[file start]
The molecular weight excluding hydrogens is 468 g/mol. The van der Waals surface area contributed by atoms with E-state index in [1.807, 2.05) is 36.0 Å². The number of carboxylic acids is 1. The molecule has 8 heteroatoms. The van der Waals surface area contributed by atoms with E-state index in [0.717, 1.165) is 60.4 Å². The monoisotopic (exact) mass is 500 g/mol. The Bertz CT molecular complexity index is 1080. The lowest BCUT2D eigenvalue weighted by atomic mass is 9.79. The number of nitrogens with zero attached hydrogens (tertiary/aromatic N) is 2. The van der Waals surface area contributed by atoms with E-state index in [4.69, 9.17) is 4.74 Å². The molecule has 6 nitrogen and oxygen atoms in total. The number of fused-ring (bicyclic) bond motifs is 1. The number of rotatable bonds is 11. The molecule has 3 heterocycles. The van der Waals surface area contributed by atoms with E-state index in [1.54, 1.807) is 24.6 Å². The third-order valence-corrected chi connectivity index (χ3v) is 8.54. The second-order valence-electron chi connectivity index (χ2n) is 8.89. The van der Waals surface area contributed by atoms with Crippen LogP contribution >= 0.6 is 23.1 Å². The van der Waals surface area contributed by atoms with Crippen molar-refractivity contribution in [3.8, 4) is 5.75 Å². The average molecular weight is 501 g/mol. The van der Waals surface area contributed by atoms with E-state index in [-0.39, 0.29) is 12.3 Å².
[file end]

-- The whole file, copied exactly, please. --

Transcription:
The molecular weight excluding hydrogens is 468 g/mol. The van der Waals surface area contributed by atoms with E-state index in [1.807, 2.05) is 36.0 Å². The number of carboxylic acids is 1. The molecule has 8 heteroatoms. The van der Waals surface area contributed by atoms with E-state index in [0.717, 1.165) is 60.4 Å². The monoisotopic (exact) mass is 500 g/mol. The Bertz CT molecular complexity index is 1080. The lowest BCUT2D eigenvalue weighted by atomic mass is 9.79. The number of nitrogens with zero attached hydrogens (tertiary/aromatic N) is 2. The van der Waals surface area contributed by atoms with E-state index in [4.69, 9.17) is 4.74 Å². The molecule has 6 nitrogen and oxygen atoms in total. The number of fused-ring (bicyclic) bond motifs is 1. The number of rotatable bonds is 11. The molecule has 3 heterocycles. The van der Waals surface area contributed by atoms with E-state index in [1.54, 1.807) is 24.6 Å². The third-order valence-corrected chi connectivity index (χ3v) is 8.54. The second-order valence-electron chi connectivity index (χ2n) is 8.89. The van der Waals surface area contributed by atoms with Crippen LogP contribution >= 0.6 is 23.1 Å². The van der Waals surface area contributed by atoms with Crippen molar-refractivity contribution in [3.8, 4) is 5.75 Å². The average molecular weight is 501 g/mol. The van der Waals surface area contributed by atoms with E-state index in [-0.39, 0.29) is 12.3 Å².